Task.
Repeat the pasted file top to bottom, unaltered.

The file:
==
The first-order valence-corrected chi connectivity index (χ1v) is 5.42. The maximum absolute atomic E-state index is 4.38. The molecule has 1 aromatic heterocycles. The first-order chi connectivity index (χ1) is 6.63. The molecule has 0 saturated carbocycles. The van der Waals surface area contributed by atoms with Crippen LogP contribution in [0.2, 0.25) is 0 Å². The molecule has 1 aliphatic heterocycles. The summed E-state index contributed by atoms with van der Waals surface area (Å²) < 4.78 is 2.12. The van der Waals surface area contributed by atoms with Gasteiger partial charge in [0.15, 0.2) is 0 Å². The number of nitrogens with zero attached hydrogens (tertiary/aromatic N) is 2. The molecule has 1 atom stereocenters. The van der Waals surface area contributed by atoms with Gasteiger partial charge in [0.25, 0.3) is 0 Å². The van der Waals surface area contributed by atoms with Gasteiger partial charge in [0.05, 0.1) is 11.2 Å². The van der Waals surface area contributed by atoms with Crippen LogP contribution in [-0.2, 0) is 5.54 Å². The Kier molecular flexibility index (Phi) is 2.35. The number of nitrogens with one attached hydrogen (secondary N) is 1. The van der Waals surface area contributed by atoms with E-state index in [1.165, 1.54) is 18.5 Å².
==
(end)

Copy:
The first-order valence-corrected chi connectivity index (χ1v) is 5.42. The maximum absolute atomic E-state index is 4.38. The molecule has 1 aromatic heterocycles. The first-order chi connectivity index (χ1) is 6.63. The molecule has 0 saturated carbocycles. The van der Waals surface area contributed by atoms with Crippen LogP contribution in [0.2, 0.25) is 0 Å². The molecule has 1 aliphatic heterocycles. The summed E-state index contributed by atoms with van der Waals surface area (Å²) < 4.78 is 2.12. The van der Waals surface area contributed by atoms with Gasteiger partial charge in [0.15, 0.2) is 0 Å². The number of nitrogens with zero attached hydrogens (tertiary/aromatic N) is 2. The molecule has 1 atom stereocenters. The van der Waals surface area contributed by atoms with Gasteiger partial charge in [0.25, 0.3) is 0 Å². The van der Waals surface area contributed by atoms with Gasteiger partial charge in [0.05, 0.1) is 11.2 Å². The van der Waals surface area contributed by atoms with Crippen LogP contribution in [-0.2, 0) is 5.54 Å². The Kier molecular flexibility index (Phi) is 2.35. The number of nitrogens with one attached hydrogen (secondary N) is 1. The van der Waals surface area contributed by atoms with E-state index in [1.165, 1.54) is 18.5 Å².